California lawmakers are currently developing legislation to increase the state’s Renewable Portfolio Standard (RPS), which specifies the procurement of renewable energies as a percentage of retail sales by electric corporations, from the current 20% by 2010 to 33% by 2020. But this is highly ambitious and could add more than 10% to the cost of electricity in 2020, the California PUC states in a new report.
The report, providing preliminary results of an implementation analysis of the 33% RPS, says that to meet the current 20% RPS by 2010 target, four major new transmission lines are needed at a cost of $4 billion, of which three are already underway. To meet a 33% RPS by 2020 target, seven additional lines at a cost of $12 billion would be required. In addition, the 33% RPS target is projected to require an almost tripling of renewable electricity, from 27 TWh today to approximately 75 TWh in 2020.
Thus, achieving a 33% RPS by the year 2020 is highly ambitious, given the magnitude of the infrastructure build-out required, the report says. “The magnitude of the infrastructure that California will have to plan, permit, procure, develop, and integrate in the next ten years is immense and unprecedented.”
Based on current practices, a “best case” projection for a 33% RPS is from 2021 to 2024. However, there are also numerous external risks that could delay the attainment of the target well beyond those dates, if ever. Among these are the scale of the infrastructure investment, estimated at approximately $115 billion by 2020, and legal challenges and public opposition to large-scale renewable energy infrastructure.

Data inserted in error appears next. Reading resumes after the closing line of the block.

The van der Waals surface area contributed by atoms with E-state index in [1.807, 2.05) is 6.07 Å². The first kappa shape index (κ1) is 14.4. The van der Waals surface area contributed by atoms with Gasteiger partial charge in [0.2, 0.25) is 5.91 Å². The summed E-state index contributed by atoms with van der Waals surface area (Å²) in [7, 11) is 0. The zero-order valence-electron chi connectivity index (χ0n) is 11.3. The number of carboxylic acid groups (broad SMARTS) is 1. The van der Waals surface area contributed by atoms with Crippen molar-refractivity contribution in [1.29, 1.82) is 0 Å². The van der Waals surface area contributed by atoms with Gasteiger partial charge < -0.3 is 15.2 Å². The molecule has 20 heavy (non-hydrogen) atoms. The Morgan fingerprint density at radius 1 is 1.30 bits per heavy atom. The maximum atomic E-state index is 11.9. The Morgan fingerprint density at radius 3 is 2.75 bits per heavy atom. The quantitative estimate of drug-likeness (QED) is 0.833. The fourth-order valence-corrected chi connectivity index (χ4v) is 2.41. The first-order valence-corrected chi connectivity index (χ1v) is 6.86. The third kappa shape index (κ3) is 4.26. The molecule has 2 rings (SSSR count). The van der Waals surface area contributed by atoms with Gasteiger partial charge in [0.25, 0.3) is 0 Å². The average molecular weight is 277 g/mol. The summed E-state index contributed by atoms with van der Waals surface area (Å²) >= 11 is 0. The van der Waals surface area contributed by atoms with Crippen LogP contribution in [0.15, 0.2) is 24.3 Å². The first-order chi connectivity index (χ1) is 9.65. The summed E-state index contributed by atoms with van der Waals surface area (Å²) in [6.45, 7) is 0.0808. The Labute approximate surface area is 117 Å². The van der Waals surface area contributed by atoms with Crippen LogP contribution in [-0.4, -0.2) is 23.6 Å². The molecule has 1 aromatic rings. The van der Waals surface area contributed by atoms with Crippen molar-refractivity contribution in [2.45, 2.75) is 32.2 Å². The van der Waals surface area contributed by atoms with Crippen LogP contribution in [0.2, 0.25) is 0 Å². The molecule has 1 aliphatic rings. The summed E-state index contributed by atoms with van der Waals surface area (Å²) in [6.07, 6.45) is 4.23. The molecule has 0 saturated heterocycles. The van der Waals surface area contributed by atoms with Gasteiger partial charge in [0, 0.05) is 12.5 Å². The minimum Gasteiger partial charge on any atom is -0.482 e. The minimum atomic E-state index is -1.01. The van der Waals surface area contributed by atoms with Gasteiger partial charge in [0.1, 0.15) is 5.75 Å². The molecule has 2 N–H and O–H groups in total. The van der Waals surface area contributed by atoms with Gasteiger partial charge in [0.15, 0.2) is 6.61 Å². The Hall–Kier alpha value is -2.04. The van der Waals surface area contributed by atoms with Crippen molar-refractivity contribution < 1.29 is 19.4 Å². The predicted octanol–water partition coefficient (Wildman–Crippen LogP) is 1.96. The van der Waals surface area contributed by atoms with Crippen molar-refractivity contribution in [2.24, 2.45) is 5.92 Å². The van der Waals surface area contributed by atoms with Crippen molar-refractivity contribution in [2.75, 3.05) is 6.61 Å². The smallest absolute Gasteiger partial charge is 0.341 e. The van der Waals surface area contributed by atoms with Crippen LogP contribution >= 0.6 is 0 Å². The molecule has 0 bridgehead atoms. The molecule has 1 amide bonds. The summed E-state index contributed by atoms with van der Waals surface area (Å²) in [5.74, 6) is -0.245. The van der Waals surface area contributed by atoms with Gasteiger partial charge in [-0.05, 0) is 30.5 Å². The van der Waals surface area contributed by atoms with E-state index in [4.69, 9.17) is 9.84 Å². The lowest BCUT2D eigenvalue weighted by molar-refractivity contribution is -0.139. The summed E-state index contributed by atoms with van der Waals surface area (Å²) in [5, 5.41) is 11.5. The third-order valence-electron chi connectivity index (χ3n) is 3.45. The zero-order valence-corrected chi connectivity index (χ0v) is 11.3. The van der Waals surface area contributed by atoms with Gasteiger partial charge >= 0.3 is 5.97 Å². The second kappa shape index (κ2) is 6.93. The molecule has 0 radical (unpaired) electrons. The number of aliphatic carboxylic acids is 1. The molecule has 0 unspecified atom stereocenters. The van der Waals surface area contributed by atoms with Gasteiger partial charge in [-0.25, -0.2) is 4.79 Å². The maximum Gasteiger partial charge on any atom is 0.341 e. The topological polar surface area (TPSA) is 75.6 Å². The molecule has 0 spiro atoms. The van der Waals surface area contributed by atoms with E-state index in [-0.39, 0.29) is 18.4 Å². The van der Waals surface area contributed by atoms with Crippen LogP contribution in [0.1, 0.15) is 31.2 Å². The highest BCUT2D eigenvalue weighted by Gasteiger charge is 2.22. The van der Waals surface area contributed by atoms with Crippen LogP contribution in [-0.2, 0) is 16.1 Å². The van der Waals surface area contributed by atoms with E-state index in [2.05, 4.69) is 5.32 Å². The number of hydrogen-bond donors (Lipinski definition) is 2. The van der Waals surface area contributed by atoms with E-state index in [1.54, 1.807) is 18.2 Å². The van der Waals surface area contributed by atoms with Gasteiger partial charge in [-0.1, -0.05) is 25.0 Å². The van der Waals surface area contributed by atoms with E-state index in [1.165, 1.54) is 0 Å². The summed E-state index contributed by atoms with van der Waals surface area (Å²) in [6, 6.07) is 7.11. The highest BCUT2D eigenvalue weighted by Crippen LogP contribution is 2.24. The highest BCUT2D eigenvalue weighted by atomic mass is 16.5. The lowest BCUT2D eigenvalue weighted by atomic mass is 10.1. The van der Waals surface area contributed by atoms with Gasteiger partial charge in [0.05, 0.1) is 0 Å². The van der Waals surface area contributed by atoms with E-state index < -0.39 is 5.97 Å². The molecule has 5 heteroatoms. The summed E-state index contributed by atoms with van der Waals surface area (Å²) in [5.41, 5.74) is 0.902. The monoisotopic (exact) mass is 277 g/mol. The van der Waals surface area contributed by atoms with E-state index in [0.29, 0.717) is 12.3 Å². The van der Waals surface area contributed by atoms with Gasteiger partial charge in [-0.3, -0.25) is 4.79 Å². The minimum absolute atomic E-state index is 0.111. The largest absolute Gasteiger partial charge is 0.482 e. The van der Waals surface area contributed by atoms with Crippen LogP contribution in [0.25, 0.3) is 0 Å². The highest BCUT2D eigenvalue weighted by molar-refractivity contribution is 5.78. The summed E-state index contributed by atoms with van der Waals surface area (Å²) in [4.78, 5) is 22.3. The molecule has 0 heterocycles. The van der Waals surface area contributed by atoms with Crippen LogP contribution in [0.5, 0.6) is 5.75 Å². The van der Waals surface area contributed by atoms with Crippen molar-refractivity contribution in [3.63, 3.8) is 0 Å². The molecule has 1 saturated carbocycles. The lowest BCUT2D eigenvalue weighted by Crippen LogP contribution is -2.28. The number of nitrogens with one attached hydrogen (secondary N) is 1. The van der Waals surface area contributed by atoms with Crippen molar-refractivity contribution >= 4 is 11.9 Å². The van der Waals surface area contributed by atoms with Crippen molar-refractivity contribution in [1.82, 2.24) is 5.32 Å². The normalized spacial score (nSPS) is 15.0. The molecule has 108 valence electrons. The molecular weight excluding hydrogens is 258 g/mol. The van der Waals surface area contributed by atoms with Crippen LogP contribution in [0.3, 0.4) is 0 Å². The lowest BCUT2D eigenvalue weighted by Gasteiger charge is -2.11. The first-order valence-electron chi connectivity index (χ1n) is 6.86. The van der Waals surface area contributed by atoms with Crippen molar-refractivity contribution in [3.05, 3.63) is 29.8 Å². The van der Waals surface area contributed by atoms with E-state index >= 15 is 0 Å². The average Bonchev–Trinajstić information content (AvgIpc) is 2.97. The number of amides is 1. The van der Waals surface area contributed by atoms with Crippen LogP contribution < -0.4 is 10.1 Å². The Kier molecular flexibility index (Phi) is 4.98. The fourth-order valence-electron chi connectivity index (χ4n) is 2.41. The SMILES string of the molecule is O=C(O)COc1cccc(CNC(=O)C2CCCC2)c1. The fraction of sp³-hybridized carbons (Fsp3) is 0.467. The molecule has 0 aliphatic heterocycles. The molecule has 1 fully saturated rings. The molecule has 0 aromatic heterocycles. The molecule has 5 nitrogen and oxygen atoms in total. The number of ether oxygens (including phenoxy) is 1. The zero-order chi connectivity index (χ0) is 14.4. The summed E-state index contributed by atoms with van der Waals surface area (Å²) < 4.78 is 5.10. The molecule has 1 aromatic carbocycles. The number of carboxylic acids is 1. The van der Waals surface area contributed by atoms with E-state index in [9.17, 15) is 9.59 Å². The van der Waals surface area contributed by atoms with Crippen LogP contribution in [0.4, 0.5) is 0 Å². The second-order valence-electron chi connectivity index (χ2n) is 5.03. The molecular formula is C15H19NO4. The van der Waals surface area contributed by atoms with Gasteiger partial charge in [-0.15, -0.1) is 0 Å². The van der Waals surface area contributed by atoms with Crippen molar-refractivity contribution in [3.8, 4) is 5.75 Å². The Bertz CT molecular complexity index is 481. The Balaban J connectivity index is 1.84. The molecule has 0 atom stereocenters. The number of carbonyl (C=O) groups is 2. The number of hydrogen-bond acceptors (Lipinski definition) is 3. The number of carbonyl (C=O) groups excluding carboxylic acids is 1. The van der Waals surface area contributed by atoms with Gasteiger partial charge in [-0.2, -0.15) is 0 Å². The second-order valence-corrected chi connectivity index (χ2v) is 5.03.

On the costs, the report notes that the cost of electricity in California will be higher in 2020 regardless of the RPS requirements. Even if the state makes no further investments in renewable energy and its future electricity needs are met with gas-fired generation, the average electricity cost per kilowatt-hour can be expected to rise by 16.7% in 2020 compared to 2008. With a 20% RPS the average cost would be 2.8% higher, but with a 33% RPS the cost would be 10.2% higher (and 7.1% higher compared to the 20% RPS).
Achieving a 33% RPS by 2020 will require tradeoffs amongst various policy goals and objectives, the PUC says. If the 2020 timeline is the most important policy priority, California must start implementing mitigation strategies such as planning for more transmission and generation than is needed to reach just 33%, pursuing procurement that is not dependent on new transmission, or concentrating renewable development in pre-permitted land that would be set aside for a renewable energy park.
While the PUC and California Energy Commission (Energy Commission) have endorsed the change to a 33% RPS by 2020, and it is a key greenhouse gas (GHG) reduction strategy in the California Air Resources Board’s (ARB) Assembly Bill (AB) 32 Scoping Plan, the PUC says it has learned many lessons that can help guide the design of a higher mandate and several recent analyses have cast light on various aspects of renewable energy development and integration. The aim of the report is to provide an analytical framework for policymakers to weigh the tradeoffs inherent in any future 33% RPS program for California.